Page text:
VBAC Birth Dreaming

It’s important to dream especially in birth!  For  Sarah, I encouraged her to imagine and write about her dream vbac birth.  With permission, it was too beautiful not to share.  I can’t wait to be a part of her dream coming true!  Please feel free to share your dream birth in comments!

vbac, birth plan, doula
dream birth from google images

1. Early labor:

Spring – warm day where you just want to lay outside and drink up the sunshine. Sitting on a porch on a birth ball eating sausage biscuits. Watching David and play Joseph run around. Drowsing in a hammock or porch swing being lazy. Kind of watching the last “just us three” time. Maybe my doula is around somewhere making sure I’ve got something to drink or a snack. Maybe get down and play ball or explore a little with David and Joseph. Just that sort of lazy, sunny sort of weekend day with birds singing and a breeze blowing. Things are calm (so maybe we aren’t at my messy house!). It’s just early labor, so no reason to be scared or tense – only need to know my people are around close by if I need them.

2. Active labor:

Evening – Joseph his off playing with someone else. I’m inside now. Can still smell the end of a warm Spring day. Got my people (David/doulas) around. Bed is made. Things are calm and quiet. Just rocking back and forth with David until it’s time to go to the hospital. No music – just the sounds of the wind. Like when you wake up at night when you’re tent camping and you hear the trees and all the little night sounds. Sometimes I might hear Joseph babbling in another part of the house. Maybe there are fireflies outside.

Drive down the hill to the hospital later in the evening. No stupid questions. No bright lights or clanging elevators. Just walk in the door and go straight to a room. No needles or silly paper gowns. Nice pool of water all set up where I can get in facing the window and watch the moon coming up. No clocks in my face. Nobody scared. I can just lie in the water and count and breath and wait for ten. My trainer likes the number ten, so I’m used to waiting for my muscles to get there. I always do even when I’m not sure I can. I like it when David strokes my arms or neck, so that helps. He’s just sort of there waiting with me.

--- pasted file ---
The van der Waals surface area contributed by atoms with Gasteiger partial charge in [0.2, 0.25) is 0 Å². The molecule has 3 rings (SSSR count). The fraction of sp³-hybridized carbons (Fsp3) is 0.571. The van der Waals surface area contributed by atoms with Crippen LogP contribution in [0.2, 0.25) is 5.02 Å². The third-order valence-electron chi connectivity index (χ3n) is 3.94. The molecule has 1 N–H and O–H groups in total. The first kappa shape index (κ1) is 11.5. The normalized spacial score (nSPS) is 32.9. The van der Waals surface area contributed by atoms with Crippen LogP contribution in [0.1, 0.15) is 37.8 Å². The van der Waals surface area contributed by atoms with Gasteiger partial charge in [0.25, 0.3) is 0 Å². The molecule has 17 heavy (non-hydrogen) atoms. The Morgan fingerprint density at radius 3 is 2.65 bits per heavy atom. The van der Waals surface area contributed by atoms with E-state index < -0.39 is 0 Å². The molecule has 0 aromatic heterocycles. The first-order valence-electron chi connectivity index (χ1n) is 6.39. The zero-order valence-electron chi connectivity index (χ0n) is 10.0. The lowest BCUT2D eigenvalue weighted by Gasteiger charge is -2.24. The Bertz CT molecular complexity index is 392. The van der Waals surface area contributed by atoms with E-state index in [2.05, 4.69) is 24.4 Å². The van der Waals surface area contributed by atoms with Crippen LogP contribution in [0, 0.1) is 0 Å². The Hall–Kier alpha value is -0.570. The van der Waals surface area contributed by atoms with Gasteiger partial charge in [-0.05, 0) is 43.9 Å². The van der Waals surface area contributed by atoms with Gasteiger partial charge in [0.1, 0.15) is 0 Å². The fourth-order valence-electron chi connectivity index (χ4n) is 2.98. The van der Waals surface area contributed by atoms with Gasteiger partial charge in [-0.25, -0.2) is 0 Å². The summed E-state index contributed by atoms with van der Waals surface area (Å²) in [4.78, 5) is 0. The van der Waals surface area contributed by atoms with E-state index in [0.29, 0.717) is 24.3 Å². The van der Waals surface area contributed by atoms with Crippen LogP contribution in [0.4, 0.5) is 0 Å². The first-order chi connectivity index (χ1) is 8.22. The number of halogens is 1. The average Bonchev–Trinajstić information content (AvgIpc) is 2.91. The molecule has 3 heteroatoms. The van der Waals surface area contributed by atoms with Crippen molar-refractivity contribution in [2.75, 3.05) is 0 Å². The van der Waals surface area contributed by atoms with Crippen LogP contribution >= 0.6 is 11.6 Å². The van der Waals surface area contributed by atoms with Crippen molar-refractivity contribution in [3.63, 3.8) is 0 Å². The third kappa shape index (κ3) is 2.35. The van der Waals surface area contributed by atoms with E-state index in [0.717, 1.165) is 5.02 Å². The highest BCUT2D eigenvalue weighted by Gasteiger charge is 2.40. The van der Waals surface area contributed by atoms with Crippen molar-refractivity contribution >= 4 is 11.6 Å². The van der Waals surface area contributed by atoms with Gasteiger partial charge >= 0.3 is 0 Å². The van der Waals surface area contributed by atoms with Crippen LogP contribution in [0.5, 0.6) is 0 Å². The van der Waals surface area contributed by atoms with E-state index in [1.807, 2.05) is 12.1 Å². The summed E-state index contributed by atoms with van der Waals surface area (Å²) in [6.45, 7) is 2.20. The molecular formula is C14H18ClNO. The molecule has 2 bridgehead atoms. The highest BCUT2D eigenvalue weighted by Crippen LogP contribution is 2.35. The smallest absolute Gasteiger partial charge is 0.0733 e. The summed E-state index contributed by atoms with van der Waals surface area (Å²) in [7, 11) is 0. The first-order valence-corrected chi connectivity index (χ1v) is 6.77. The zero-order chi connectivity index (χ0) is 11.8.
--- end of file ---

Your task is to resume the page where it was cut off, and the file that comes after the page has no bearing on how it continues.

3. Pushing:

No flipping around for a nurse or anything. I just know because suddenly my body is absolutely full of baby. She’s coming fairly easily, so I just wait and breath and let my body do the pushing. I can imagine how big I’m going to get when she’s coming out, so I just take it gently. It’s kind of like being a virgin again only this time from the other direction. Nothing good comes from forcing it. You just have to be patient and appreciate that this moment will never happen quite this way again. With most relationships in life intimacy comes after knowing, but with our children it’s so different. We mothers are our most intimate with our children before we know them hardly at all. This is the end of that moment for my daughter and I, so I don’t want to rush through it or tighten up against it. It doesn’t take long though for my body to open up and for my daughter to slide out. Now the time of knowing begins.

4. David,’s excited. We’re snuggling together in the late night. He gets sleeping Joseph, and we all four of us fall asleep for a little while. Babies nurse a lot though, so I get to see the early dawn light creeping in over all of us. There’s David and Joseph and little sister and me. Later in the morning we’ll let the grandparents come see everyone, and it’ll get a little loud and crazy. Right now though it’s just us.

Here are some good resources for planning your birth and vbac:

*Names have been changed. Books are affiliate links.

Marcie Hadley, CD(DONA), PCD(DONA), CLC, and LCCE(LAMAZE), has been serving families since 2010. She especially enjoys getting to know her families, meeting their unique needs, and sharing evidence-based care information. Marcie has worked with unmedicated, medicated, C-section, family friendly C-Section, and VBAC labors, Her postpartum experience includes working with families of first children to families of 10. She has worked with mothers who have experienced postpartum depression and illness following birth. Her goal is to empower mothers in their own mothering wisdom.

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